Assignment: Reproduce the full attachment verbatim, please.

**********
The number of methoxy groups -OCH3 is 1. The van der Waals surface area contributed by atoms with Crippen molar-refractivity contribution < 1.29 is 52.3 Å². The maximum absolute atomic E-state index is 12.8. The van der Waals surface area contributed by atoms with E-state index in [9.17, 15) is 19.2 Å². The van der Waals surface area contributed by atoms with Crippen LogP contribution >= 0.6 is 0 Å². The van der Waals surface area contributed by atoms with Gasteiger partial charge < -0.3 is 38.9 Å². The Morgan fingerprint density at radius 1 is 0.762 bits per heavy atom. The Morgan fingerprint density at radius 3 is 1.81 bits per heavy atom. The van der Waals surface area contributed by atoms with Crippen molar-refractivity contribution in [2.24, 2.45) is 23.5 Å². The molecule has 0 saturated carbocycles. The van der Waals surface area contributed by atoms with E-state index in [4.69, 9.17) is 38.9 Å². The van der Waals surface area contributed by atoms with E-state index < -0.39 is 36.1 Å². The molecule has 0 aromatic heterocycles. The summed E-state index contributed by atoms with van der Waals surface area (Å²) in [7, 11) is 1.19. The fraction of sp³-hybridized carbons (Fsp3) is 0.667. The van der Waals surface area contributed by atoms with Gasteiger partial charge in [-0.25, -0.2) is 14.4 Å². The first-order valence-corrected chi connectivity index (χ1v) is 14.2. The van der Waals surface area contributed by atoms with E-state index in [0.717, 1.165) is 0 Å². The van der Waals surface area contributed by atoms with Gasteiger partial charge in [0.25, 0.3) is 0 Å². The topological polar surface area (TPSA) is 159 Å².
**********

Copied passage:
The number of methoxy groups -OCH3 is 1. The van der Waals surface area contributed by atoms with Crippen molar-refractivity contribution < 1.29 is 52.3 Å². The maximum absolute atomic E-state index is 12.8. The van der Waals surface area contributed by atoms with E-state index in [9.17, 15) is 19.2 Å². The van der Waals surface area contributed by atoms with Crippen LogP contribution >= 0.6 is 0 Å². The van der Waals surface area contributed by atoms with Gasteiger partial charge < -0.3 is 38.9 Å². The Morgan fingerprint density at radius 1 is 0.762 bits per heavy atom. The Morgan fingerprint density at radius 3 is 1.81 bits per heavy atom. The van der Waals surface area contributed by atoms with Crippen molar-refractivity contribution in [2.24, 2.45) is 23.5 Å². The molecule has 0 saturated carbocycles. The van der Waals surface area contributed by atoms with E-state index in [4.69, 9.17) is 38.9 Å². The van der Waals surface area contributed by atoms with E-state index < -0.39 is 36.1 Å². The molecule has 0 aromatic heterocycles. The summed E-state index contributed by atoms with van der Waals surface area (Å²) in [7, 11) is 1.19. The fraction of sp³-hybridized carbons (Fsp3) is 0.667. The van der Waals surface area contributed by atoms with Gasteiger partial charge in [-0.25, -0.2) is 14.4 Å². The first-order valence-corrected chi connectivity index (χ1v) is 14.2. The van der Waals surface area contributed by atoms with E-state index in [0.717, 1.165) is 0 Å². The van der Waals surface area contributed by atoms with Gasteiger partial charge in [0.25, 0.3) is 0 Å². The topological polar surface area (TPSA) is 159 Å².